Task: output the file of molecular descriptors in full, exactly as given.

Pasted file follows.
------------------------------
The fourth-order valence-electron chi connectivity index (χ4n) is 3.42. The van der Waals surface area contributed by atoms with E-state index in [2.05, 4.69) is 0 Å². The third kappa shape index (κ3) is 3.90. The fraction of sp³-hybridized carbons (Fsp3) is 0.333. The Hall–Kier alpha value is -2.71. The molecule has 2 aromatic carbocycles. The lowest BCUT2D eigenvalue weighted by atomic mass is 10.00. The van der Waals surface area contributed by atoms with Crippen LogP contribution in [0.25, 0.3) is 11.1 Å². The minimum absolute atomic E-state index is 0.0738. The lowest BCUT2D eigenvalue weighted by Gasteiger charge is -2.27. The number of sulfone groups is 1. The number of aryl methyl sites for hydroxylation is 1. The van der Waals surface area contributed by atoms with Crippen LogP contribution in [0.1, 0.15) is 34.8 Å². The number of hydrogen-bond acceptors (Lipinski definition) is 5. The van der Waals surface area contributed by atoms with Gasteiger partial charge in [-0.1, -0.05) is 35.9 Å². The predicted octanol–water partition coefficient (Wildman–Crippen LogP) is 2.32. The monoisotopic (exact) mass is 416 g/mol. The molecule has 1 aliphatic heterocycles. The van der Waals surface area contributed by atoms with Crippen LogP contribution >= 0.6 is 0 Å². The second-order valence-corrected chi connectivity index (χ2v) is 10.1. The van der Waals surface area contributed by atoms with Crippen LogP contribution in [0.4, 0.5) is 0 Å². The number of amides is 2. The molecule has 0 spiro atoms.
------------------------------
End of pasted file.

The fourth-order valence-electron chi connectivity index (χ4n) is 3.42. The van der Waals surface area contributed by atoms with E-state index in [2.05, 4.69) is 0 Å². The third kappa shape index (κ3) is 3.90. The fraction of sp³-hybridized carbons (Fsp3) is 0.333. The Hall–Kier alpha value is -2.71. The molecule has 2 aromatic carbocycles. The lowest BCUT2D eigenvalue weighted by atomic mass is 10.00. The van der Waals surface area contributed by atoms with Crippen LogP contribution in [0.25, 0.3) is 11.1 Å². The minimum absolute atomic E-state index is 0.0738. The lowest BCUT2D eigenvalue weighted by Gasteiger charge is -2.27. The number of sulfone groups is 1. The number of aryl methyl sites for hydroxylation is 1. The van der Waals surface area contributed by atoms with Crippen LogP contribution in [0.1, 0.15) is 34.8 Å². The number of hydrogen-bond acceptors (Lipinski definition) is 5. The van der Waals surface area contributed by atoms with Gasteiger partial charge in [-0.1, -0.05) is 35.9 Å². The predicted octanol–water partition coefficient (Wildman–Crippen LogP) is 2.32. The monoisotopic (exact) mass is 416 g/mol. The molecule has 1 aliphatic heterocycles. The van der Waals surface area contributed by atoms with Crippen LogP contribution >= 0.6 is 0 Å². The second-order valence-corrected chi connectivity index (χ2v) is 10.1. The van der Waals surface area contributed by atoms with Crippen LogP contribution in [0.4, 0.5) is 0 Å². The number of amides is 2. The molecule has 0 spiro atoms.